Funding: This study was supported by the Samuel and Liselotte Herman Fellowship from the Yale School of Public Health (https://publichealth.yale.edu) to EC, and a grant (U01AG032284) from the National Institute on Aging (https://www.nia.nih.gov) to BL. These funders did not play any role in the study design, data collection and analysis, decision to publish, or preparations of the manuscript.
Competing interests: The authors have declared that no competing interests exist.
To understand health inequities, it is important to consider how upstream, or structural, factors trickle down to influence the health of individuals. This approach has been used to examine health inequities due to social class [1–4], as well as due to prejudice based on race , sexual orientation and gender identity [6, 7]. It has also been postulated that health inequities among older persons due to ageism can operate at both the structural level (i.e., in which societal institutions promote bias against older persons) and the individual level (i.e., in which older persons assimilate negative beliefs about aging from their culture) [8–10]. Yet, previous ageism studies, and the reviews based on them, have focused on the consequences of ageism operating at the individual level, without assessing the structural sources of ageism. For example, the impact of individual-level ageism has been highlighted by five meta-analyses that showed negative age beliefs can adversely affect the health of older persons [11–15].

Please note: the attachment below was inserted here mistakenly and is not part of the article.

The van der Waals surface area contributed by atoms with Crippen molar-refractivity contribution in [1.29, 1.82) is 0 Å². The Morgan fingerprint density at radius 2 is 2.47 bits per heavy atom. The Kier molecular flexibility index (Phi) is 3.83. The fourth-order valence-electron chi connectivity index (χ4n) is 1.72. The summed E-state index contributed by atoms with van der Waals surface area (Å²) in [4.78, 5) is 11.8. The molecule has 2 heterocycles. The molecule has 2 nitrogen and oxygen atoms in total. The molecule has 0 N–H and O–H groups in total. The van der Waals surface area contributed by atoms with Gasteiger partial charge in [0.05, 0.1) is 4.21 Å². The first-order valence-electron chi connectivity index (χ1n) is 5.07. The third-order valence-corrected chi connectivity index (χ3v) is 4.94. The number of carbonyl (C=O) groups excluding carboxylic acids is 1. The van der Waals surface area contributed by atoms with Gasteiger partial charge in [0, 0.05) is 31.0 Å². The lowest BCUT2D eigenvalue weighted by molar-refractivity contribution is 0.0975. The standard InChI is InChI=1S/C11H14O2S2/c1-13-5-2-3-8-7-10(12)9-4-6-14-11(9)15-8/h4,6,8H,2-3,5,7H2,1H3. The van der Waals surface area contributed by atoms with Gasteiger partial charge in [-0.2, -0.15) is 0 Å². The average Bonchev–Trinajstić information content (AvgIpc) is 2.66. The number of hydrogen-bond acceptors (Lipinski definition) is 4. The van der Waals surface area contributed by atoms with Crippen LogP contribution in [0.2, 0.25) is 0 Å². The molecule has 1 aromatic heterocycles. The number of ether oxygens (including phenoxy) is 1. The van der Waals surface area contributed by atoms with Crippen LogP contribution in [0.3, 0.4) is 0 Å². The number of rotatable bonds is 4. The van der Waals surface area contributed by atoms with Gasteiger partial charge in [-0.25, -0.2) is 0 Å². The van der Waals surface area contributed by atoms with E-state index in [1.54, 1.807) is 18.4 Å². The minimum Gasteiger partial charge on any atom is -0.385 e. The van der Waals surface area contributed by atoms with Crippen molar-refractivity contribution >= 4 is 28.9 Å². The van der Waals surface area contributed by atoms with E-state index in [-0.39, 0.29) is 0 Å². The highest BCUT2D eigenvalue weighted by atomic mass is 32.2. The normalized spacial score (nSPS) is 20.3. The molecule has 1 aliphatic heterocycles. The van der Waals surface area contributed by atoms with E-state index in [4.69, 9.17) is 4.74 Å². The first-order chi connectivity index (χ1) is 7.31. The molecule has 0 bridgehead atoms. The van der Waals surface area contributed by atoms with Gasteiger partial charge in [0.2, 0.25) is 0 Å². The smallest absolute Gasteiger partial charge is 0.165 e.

Further, previous reviews that have documented ageism at the structural level have not simultaneously assessed how this impacts the health of older persons [16, 17]. To illustrate, the exclusion of older persons from medical treatments has been studied, but without considering the health consequences on older persons . Consequently, previous structural level and individual level studies may have underestimated the damaging effect of ageism on health.
Our current study draws on stereotype embodiment theory (SET) , which explains how three distinct, yet interrelated, components of ageism can impact health: age discrimination (i.e., detrimental treatment of older persons); negative age stereotypes (i.e., beliefs about older persons in general); and negative self-perceptions of aging (i.e., beliefs held by older persons about their own aging). According to SET, these three components of ageism deleteriously influence the health of older persons through psychological, behavioral, and physiological pathways .
In the current study, the term “individual ageism” includes the impact of culture-based negative age stereotypes and negative self-perceptions of aging on the health of older persons. “Structural ageism” refers to the explicit or implicit policies, practices, or procedures of societal institutions that discriminate against older persons; it can also include the age-based actions of individuals who are part of these institutions, such as the staff of a hospital [19, 20].